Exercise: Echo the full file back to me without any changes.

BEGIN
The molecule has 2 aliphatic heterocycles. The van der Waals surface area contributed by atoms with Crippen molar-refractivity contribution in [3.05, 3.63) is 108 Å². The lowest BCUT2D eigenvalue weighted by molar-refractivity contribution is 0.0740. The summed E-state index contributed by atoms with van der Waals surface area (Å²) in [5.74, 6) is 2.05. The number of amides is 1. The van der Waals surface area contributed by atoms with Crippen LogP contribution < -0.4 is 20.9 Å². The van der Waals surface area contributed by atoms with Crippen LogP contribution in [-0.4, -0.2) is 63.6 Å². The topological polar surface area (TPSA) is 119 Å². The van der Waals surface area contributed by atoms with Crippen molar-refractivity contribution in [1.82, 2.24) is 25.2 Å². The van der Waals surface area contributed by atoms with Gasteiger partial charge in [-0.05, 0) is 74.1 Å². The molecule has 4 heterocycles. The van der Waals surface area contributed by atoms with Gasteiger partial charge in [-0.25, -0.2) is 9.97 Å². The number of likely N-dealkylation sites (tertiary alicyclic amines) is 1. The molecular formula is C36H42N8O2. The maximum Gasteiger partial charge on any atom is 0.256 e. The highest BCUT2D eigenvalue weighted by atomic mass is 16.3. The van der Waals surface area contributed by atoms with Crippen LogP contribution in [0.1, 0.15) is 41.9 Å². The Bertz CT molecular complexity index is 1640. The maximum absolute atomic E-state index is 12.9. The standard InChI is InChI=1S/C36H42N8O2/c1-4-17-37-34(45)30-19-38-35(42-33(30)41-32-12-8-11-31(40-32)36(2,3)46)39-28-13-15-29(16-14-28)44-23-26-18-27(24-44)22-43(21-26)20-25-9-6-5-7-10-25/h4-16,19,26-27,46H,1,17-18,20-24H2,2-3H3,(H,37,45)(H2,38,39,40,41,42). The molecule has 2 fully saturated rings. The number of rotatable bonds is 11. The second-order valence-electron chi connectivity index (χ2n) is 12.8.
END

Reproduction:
The molecule has 2 aliphatic heterocycles. The van der Waals surface area contributed by atoms with Crippen molar-refractivity contribution in [3.05, 3.63) is 108 Å². The lowest BCUT2D eigenvalue weighted by molar-refractivity contribution is 0.0740. The summed E-state index contributed by atoms with van der Waals surface area (Å²) in [5.74, 6) is 2.05. The number of amides is 1. The van der Waals surface area contributed by atoms with Crippen LogP contribution < -0.4 is 20.9 Å². The van der Waals surface area contributed by atoms with Crippen LogP contribution in [-0.4, -0.2) is 63.6 Å². The topological polar surface area (TPSA) is 119 Å². The van der Waals surface area contributed by atoms with Crippen molar-refractivity contribution in [1.82, 2.24) is 25.2 Å². The van der Waals surface area contributed by atoms with Gasteiger partial charge in [-0.05, 0) is 74.1 Å². The molecule has 4 heterocycles. The van der Waals surface area contributed by atoms with Gasteiger partial charge in [-0.25, -0.2) is 9.97 Å². The number of likely N-dealkylation sites (tertiary alicyclic amines) is 1. The molecular formula is C36H42N8O2. The maximum Gasteiger partial charge on any atom is 0.256 e. The highest BCUT2D eigenvalue weighted by atomic mass is 16.3. The van der Waals surface area contributed by atoms with Crippen LogP contribution in [0.1, 0.15) is 41.9 Å². The Bertz CT molecular complexity index is 1640. The maximum absolute atomic E-state index is 12.9. The standard InChI is InChI=1S/C36H42N8O2/c1-4-17-37-34(45)30-19-38-35(42-33(30)41-32-12-8-11-31(40-32)36(2,3)46)39-28-13-15-29(16-14-28)44-23-26-18-27(24-44)22-43(21-26)20-25-9-6-5-7-10-25/h4-16,19,26-27,46H,1,17-18,20-24H2,2-3H3,(H,37,45)(H2,38,39,40,41,42). The molecule has 2 fully saturated rings. The number of rotatable bonds is 11. The second-order valence-electron chi connectivity index (χ2n) is 12.8.